"No real surprises here, but a welcome reminder of the contributions of a great American social critic."
An argument that the native adventurer and high Victorian author's life was not "twain," as it is sometimes presented, but unified by an unflagging belief in his own luck, a fierce social conscience, and a never-ending quest for money. Read full book review >
GORE VIDAL by Fred Kaplan
Released: Nov. 1, 1999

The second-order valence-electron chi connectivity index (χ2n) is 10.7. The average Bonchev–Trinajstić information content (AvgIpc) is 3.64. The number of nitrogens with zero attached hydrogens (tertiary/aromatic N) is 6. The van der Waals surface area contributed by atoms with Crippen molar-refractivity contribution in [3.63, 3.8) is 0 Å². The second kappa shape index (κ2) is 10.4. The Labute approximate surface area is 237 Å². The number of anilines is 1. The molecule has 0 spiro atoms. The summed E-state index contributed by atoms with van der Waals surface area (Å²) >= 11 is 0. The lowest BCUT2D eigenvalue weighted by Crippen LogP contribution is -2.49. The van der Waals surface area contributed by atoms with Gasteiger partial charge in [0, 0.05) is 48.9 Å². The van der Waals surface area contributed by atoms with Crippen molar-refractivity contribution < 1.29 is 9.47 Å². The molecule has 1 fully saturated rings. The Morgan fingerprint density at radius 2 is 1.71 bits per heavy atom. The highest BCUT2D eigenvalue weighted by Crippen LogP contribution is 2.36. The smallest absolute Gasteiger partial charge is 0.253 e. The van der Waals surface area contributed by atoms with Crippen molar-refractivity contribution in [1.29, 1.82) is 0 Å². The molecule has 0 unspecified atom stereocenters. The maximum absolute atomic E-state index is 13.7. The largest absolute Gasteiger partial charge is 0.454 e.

Although Kaplan has declared, "I prefer my subjects dead," such as Dickens (1988) and Henry James (1992), he more than rises to the task in this lively biography of the prolific, controversial author. Vidal's own anecdotal, rather pitiless memoir, Palimpsest (1995), covered a little over halfway through his life, having beaten one failed biographic attempt, and left many wanting more. Kaplan delivers a volume almost as long as his The Essential Gore Vidal (1999) and longer than his previous well-received efforts. With Kaplan's near-total access to Vidal's papers, reams of interviews, and assured editorial independence, Vidal's privileged Washingtonian background and ever-changing literary career, plus his talent for literary blood sports, make him as natural and fascinating a subject for a biography as for headlines. Grandson of Oklahoma's first senator and son of a Roosevelt cabinet director, Eugene Luther Gore Vidal Jr. showed little promise despite exclusive schooling, had a noncombatant tour of duty in WWII, and then immediately succeeded with his first novel, Williwaw. In Vidal's metamorphosis from promising young writer to perennial enfant terrible, only a few holes arise here and there, such as his breaking off an engagement with his high school sweetheart and his depression after the mixed reception of his third novel. Kaplan's talent for setting social milieus keeps up with the innumerable names that drop in and out of Vidal's life (including Tennessee Williams, Anaãs Nin, Paul Bowles, and Paul Newman, to name just a few), though he refrains from assessing in depth Vidal's place in the assorted creative scenes in which he figured so prominently, such as playwriting, screenwriting, the bestseller, and the polemical essay. While frank about Vidal's homosexuality, Kaplan tastefully avoids psychologizing, though the psychodramas of Vidal's relationship with his narcissistic mother and his feuds with William F. Buckley Jr., Truman Capote, and Norman Mailer are juicily tempting. A rich chronicle of a celebrated career not yet in past tense. (50 b&w photos, not seen) Read full book review >